Serling’s “Patterns”: A Television “High Point”
Sixty years ago today, a live teleplay by a writer named Rod Serling aired on the Kraft Television Theatre. It was called, simply, “Patterns.”
There was no reason to assume it would be special. But by the time it went off the air an hour later, Serling’s reputation as a writer par excellence had been born. As New York Times critic Jack Gould put it:
Nothing in months has excited the television industry as much as the Kraft Television Theatre’s production of Patterns, an original play by Rod Serling. The enthusiasm is justified. In writing, acting and direction, Patterns will stand as one of the high points in the TV medium’s evolution.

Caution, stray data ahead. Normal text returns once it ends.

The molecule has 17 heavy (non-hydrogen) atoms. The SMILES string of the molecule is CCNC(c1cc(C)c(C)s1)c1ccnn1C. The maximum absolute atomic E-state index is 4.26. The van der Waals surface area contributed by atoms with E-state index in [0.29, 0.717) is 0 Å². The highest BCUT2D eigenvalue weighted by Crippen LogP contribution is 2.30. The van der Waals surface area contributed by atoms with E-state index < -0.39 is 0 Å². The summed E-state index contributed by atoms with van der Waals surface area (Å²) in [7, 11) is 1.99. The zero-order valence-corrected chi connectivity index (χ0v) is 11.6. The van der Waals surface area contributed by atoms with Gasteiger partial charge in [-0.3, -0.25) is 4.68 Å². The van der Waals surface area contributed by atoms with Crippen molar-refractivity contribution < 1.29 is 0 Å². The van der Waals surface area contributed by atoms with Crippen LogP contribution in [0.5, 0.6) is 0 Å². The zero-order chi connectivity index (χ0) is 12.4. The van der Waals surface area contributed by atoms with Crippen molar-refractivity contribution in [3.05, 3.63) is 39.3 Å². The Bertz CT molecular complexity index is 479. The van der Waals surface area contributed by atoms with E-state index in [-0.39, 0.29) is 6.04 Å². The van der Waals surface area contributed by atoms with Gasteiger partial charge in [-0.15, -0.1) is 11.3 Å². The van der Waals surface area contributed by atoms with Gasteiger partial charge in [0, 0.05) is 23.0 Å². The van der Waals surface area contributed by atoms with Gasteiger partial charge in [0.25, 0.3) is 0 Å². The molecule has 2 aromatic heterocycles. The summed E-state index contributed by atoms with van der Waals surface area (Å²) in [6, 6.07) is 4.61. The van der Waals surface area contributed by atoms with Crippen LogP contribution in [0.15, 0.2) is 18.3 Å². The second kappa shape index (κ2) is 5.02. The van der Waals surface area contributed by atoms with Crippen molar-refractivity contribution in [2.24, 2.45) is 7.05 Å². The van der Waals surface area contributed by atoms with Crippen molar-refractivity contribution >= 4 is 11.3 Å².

That’s pretty high praise. But as Gould said, it was indeed justified. He went on to call for a repeat performance — an unusual suggestion in that era. After all, it would mean reassembling the cast and basically staging it all over again. But on February 9, 1955, that’s exactly what they did.
I’ll be back on that date myself with a deeper look at “Patterns” and its connections with The Twilight Zone, which debuted almost five years later. But there’s no need to wait until then to watch it:
For a daily dose of Serling, you can follow me on Twitter, Facebook or Pinterest. You can also get email notifications of future posts by entering your address under “Follow S&S Via Email” on the upper left-hand side of this post. WordPress members can also hit “follow” at the top of this page.
Hope to see you in some corner of the fifth dimension soon!